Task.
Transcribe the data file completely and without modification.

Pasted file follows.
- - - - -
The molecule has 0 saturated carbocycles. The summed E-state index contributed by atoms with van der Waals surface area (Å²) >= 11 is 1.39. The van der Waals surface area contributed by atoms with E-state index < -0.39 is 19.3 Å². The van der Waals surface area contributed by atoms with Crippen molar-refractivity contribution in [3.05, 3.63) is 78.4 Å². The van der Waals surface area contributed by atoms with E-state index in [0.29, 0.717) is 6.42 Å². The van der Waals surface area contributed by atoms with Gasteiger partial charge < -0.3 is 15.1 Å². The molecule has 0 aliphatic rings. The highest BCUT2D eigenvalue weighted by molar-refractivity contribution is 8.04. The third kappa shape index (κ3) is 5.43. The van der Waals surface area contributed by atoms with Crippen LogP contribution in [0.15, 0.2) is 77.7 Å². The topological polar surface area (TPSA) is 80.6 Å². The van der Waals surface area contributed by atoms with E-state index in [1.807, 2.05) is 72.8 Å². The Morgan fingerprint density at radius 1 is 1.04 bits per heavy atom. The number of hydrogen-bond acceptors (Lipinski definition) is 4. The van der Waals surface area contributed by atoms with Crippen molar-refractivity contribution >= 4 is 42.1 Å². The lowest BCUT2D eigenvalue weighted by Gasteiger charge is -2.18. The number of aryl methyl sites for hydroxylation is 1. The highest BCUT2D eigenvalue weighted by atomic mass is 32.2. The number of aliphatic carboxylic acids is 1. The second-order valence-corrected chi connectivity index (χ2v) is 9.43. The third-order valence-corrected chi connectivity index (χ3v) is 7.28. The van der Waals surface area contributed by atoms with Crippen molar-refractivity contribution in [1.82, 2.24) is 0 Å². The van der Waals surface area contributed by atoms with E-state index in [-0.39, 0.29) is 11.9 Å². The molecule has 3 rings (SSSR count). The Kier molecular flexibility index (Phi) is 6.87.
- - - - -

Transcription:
The molecule has 0 saturated carbocycles. The summed E-state index contributed by atoms with van der Waals surface area (Å²) >= 11 is 1.39. The van der Waals surface area contributed by atoms with E-state index < -0.39 is 19.3 Å². The van der Waals surface area contributed by atoms with Crippen molar-refractivity contribution in [3.05, 3.63) is 78.4 Å². The van der Waals surface area contributed by atoms with E-state index in [0.29, 0.717) is 6.42 Å². The van der Waals surface area contributed by atoms with Gasteiger partial charge < -0.3 is 15.1 Å². The molecule has 0 aliphatic rings. The highest BCUT2D eigenvalue weighted by molar-refractivity contribution is 8.04. The third kappa shape index (κ3) is 5.43. The van der Waals surface area contributed by atoms with Crippen LogP contribution in [0.15, 0.2) is 77.7 Å². The topological polar surface area (TPSA) is 80.6 Å². The van der Waals surface area contributed by atoms with E-state index in [1.807, 2.05) is 72.8 Å². The Morgan fingerprint density at radius 1 is 1.04 bits per heavy atom. The number of hydrogen-bond acceptors (Lipinski definition) is 4. The van der Waals surface area contributed by atoms with Crippen molar-refractivity contribution >= 4 is 42.1 Å². The lowest BCUT2D eigenvalue weighted by Gasteiger charge is -2.18. The number of aryl methyl sites for hydroxylation is 1. The highest BCUT2D eigenvalue weighted by atomic mass is 32.2. The number of aliphatic carboxylic acids is 1. The second-order valence-corrected chi connectivity index (χ2v) is 9.43. The third-order valence-corrected chi connectivity index (χ3v) is 7.28. The van der Waals surface area contributed by atoms with Crippen molar-refractivity contribution in [1.82, 2.24) is 0 Å². The van der Waals surface area contributed by atoms with E-state index in [-0.39, 0.29) is 11.9 Å². The molecule has 3 rings (SSSR count). The Kier molecular flexibility index (Phi) is 6.87.